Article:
Responsible Reporting

This past weekend, Norway witnessed a heinous act of terror resulting in the deaths of 68 people.  The bomb attack and shooting spree brought upon the finger pointing from journalists and news networks at Muslim elements

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within Norway’s borders.  As it turned out, the man responsible was a native son, a right wing supporter who opposed Muslim immigration and multiculturalism within Norway.

And herein lies the issue.

The US has already undergone a national debate over the impact of political rhetoric following Rep. King’s hearings and the shooting at Rep. Gifford’s town hall in Arizona.  Yet this debate did not extend itself to those reporting the news to the American public.  Rather than actual reporting of the facts, the US news climate has become one of editorials and entertainment.  And as a result, shaped the views of those paying attention to them.

What happened to investigative journalism?  Journalistic integrity that involved verifying facts and sources before reporting?  And when did sensationalism become the norm?

Following the arrest of Breivik, the amount of backtracking that took place from our journalistic community was appalling.  Yet, the retractions and pseudo-apologies were colored with continued characterizations of the attacks resembling that of Muslim attacks across the globe and the Muslim element is still something to be feared.  As if they were justified in reporting false news.  Journalists found nothing wrong with their statements such as, Erick Erickson of CNN, who tweeted his initial reaction with “Terrorist bombing in Oslo. I bet you it was not Lutherans who did it.” Then there was Jennifer Rubin of the Washington Post who reported that “there is a specific jihadist connection here”.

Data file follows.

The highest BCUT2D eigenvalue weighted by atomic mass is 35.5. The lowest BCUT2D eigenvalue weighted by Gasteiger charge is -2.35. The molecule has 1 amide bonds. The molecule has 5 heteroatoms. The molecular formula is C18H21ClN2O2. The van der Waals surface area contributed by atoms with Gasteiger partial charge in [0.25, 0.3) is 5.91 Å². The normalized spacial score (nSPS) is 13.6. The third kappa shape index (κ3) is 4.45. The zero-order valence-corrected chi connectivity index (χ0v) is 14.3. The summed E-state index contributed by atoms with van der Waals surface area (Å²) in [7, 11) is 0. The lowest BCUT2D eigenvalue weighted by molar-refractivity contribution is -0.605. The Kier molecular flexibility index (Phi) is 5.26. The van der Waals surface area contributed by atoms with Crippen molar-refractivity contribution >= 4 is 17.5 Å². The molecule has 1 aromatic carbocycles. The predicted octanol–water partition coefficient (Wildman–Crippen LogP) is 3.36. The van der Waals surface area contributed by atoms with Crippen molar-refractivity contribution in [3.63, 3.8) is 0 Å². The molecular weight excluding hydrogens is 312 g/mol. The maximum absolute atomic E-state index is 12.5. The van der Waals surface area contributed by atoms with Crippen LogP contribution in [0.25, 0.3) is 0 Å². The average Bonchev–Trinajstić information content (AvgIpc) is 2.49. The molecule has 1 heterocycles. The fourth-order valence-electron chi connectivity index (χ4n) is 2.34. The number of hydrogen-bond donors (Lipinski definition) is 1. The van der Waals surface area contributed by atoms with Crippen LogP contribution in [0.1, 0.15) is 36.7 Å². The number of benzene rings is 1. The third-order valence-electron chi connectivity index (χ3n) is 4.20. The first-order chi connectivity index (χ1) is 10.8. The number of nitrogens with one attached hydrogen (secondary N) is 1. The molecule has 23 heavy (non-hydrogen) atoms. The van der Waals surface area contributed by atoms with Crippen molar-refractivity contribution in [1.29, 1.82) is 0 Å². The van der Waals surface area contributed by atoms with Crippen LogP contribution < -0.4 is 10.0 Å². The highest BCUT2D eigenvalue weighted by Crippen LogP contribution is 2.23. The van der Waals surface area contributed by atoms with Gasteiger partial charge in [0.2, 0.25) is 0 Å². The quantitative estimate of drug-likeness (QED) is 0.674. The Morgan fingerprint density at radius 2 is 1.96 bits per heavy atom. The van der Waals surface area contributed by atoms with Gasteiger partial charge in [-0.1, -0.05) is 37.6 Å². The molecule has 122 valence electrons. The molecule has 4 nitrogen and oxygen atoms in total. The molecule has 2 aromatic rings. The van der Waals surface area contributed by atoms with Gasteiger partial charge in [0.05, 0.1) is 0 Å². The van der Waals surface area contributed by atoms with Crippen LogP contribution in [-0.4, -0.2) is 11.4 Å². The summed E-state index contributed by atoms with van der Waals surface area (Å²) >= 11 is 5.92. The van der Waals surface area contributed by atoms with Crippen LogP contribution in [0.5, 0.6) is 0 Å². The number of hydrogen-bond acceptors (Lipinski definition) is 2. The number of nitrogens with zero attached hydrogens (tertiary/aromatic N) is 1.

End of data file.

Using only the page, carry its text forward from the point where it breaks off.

It’s about time we held our journalists responsible for their part in this climate of misinformation and suspicion.  No longer should the general public be content with news networks and publications too busy trying to win ratings and readers rather than performing their actual job of informing the public.  And just informing, not shaping their opinion.  No editorials, no opinion pieces, just the facts.

Until then, I’ll keep looking to foreign news agencies who take their responsibility a lot more seriously as a source of information than their US counterparts for my news fix.

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